9. Joel Grey wouldn’t have been in the film if director Bob Fosse had his way

Joel Gray won an Oscar for his performance as the Master of Ceremonies in Cabaret, but he almost didn’t make the cut at all – in fact, Bob Fosse did his best to find someone else.

Grey famously played the same role in the Broadway version of Cabaret, so he seemed like the perfect fit. He had been cast to start in the film before Fosse was ever attached.

“You could say that we had history,” Grey explained in 2012. “The truth of the matter is that Bob did not want me in the movie, and I was heartbroken. He looked at every other possible actor.

“I understood it in a certain respect, because he wanted to create this from the very beginning with all new actors. And, honestly, I think that he wanted to play the part himself. I’m serious. He was a great performer, and he never really got to do enough of that, so the fact that I was shoved down his throat caused a really interesting challenge for each of us.”

Michael York and Liza Minnelli filming Cabaret in Berlin

Michael York and Liza Minnelli filming Cabaret in Berlin. (Keystone/Hulton Archive/Getty)

10. The woman who inspired Sally Bowles was hounded by the media after the film came out

Jean Ross, the woman who inspired Sally Bowles, died in 1973, just one year after the film came out. Sadly, the final months of her life saw her being hounded by cruel journalists who were only interested in her sex life.

Speaking before her death, Ross said journalists always claimed to want to know “about Berlin in the ’30s” but had little interest in finding out “about the unemployment or the poverty or the Nazis marching through the streets. All they want to know is how many men I went to bed with.”

11. Christopher Isherwood wasn’t happy with the way Cabaret glamorised 1930s Berlin

Isherwood felt that the film inappropriately glamourised 1930s Berlin, which he said was actually a very different place to how it appeared in Cabaret. His friends also spoke candidly about their disappointment with the way the film depicted their experiences.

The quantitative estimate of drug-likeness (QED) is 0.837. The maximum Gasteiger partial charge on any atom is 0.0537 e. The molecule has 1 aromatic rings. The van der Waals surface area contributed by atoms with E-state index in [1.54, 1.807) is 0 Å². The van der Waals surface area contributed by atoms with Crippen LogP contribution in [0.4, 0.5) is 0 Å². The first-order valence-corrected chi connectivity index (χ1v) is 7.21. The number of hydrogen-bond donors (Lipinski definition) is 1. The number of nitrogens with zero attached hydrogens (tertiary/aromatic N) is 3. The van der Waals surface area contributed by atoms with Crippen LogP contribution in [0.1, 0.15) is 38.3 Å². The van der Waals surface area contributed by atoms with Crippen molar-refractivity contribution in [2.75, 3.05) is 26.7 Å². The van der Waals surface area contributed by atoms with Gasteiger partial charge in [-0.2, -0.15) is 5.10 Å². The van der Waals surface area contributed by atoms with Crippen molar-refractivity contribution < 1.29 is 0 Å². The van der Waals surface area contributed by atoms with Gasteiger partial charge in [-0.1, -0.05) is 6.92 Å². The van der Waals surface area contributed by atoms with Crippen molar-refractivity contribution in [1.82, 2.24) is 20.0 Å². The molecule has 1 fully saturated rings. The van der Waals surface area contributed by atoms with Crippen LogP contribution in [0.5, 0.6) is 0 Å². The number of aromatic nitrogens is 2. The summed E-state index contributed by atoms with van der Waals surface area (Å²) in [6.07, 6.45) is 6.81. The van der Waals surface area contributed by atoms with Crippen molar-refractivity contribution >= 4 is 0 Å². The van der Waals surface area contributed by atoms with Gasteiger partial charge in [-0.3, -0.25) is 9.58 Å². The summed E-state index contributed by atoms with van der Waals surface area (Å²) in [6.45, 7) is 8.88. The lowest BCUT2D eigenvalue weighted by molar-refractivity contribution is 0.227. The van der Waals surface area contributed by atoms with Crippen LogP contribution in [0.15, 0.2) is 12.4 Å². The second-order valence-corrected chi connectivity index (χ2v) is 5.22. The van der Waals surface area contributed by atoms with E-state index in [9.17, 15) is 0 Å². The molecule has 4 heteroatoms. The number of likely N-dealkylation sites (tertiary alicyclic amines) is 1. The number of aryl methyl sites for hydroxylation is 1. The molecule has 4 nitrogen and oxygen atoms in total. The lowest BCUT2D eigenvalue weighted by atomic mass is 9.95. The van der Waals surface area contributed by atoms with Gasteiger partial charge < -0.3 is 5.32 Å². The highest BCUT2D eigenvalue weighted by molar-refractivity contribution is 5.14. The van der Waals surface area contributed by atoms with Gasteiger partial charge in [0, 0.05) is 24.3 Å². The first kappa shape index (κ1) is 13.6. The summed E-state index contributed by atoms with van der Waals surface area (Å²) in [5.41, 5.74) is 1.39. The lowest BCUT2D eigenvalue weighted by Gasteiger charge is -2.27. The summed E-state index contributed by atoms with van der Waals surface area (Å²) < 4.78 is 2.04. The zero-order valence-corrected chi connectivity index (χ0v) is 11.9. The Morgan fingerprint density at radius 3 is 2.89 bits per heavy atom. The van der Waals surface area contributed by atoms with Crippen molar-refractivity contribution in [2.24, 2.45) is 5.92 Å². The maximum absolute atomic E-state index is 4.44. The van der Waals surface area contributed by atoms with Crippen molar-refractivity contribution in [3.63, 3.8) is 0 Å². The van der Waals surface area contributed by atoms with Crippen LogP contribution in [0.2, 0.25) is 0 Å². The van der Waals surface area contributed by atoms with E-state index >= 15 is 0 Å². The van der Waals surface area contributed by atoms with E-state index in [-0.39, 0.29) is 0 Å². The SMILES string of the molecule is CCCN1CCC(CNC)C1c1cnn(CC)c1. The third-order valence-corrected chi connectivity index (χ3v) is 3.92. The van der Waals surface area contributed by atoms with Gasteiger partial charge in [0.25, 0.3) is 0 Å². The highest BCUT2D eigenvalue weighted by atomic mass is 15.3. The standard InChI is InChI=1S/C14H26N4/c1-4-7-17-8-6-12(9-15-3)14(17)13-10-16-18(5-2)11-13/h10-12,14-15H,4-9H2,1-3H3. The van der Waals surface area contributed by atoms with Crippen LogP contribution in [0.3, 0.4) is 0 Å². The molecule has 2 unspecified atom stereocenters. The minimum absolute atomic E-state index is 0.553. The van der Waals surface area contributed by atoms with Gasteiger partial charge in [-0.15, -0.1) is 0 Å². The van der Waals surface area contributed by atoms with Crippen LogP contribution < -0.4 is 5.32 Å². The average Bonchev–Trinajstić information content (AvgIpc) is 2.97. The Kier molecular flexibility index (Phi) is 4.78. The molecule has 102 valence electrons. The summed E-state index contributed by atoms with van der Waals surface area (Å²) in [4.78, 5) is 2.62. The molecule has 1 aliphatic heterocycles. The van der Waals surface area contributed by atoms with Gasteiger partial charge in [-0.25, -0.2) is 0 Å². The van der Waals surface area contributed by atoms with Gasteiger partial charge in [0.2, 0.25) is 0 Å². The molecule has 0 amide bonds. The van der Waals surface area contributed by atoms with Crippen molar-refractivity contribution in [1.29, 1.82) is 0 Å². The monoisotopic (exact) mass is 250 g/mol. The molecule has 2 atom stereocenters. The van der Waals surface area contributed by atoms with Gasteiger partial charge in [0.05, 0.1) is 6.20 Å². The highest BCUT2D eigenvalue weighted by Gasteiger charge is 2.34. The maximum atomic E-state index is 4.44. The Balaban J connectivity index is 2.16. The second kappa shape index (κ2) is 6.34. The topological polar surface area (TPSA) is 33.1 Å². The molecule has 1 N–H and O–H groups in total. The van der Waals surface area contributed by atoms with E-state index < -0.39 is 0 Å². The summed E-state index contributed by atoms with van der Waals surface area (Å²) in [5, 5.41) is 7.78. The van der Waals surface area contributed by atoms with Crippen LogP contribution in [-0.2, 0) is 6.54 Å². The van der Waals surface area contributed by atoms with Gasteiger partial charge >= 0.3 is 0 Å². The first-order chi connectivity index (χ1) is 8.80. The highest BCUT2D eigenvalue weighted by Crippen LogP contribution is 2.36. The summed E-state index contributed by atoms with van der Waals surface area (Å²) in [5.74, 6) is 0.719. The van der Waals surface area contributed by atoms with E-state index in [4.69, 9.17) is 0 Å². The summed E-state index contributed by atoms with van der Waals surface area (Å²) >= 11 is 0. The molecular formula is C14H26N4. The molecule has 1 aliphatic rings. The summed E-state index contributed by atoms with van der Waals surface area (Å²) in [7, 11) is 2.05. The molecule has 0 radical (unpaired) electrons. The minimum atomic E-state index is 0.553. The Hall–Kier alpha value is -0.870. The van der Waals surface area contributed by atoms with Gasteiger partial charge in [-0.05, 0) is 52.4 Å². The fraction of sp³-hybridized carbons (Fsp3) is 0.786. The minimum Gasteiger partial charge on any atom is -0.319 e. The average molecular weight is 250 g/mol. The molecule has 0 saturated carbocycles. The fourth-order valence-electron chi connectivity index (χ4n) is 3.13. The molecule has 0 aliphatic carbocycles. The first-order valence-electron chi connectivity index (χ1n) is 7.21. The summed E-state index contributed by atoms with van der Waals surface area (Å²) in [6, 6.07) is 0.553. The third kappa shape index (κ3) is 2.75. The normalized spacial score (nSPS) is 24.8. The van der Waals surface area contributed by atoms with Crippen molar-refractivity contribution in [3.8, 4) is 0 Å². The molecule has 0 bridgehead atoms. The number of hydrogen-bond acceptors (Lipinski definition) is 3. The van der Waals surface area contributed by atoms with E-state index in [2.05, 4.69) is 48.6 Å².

Stephen Spender, a poet who was also a friend of Isherwood’s, said there was “not a single meal or club in the movie Cabaret that Christopher and I could have afforded”.

Furthermore, Ross said the film’s depiction of Berlin was “quite, quite different” from the grim reality.

The Godfather producer Al Ruddy with Liza Minnelli (best actress for Cabaret and Joel Gray, best supporting actor for Cabaret

The Godfather producer Al Ruddy with Liza Minnelli (best actress for Cabaret and Joel Gray, best supporting actor for Cabaret. (Getty)

12. Jeremy Irons and Tim Curry were considered for the part of Brian

It’s hard to imagine anyone other than Michael York playing the role of Brian, but producers reportedly also considered Jeremy Irons, Tim Curry and Timothy Dalton for the role.

Thankfully, the part ultimately went to York, and the rest is history.

13. Christopher Isherwood thought Cabaret turned queerness into a joke

Cabaret is widely regarded as a classic of queer cinema today for its exploration of Brian’s bisexuality – but Isherwood wasn’t a fan of how the film treated the subject.

“In the film of Cabaret, the male lead is called Brian Roberts. He is a bisexual Englishman; he has an affair with Sally and, later, with one of Sally’s lovers, a German baron… Brian’s homosexual tendency is treated as an indecent but comic weakness to be snickered at, like bed-wetting,” Isherwood said.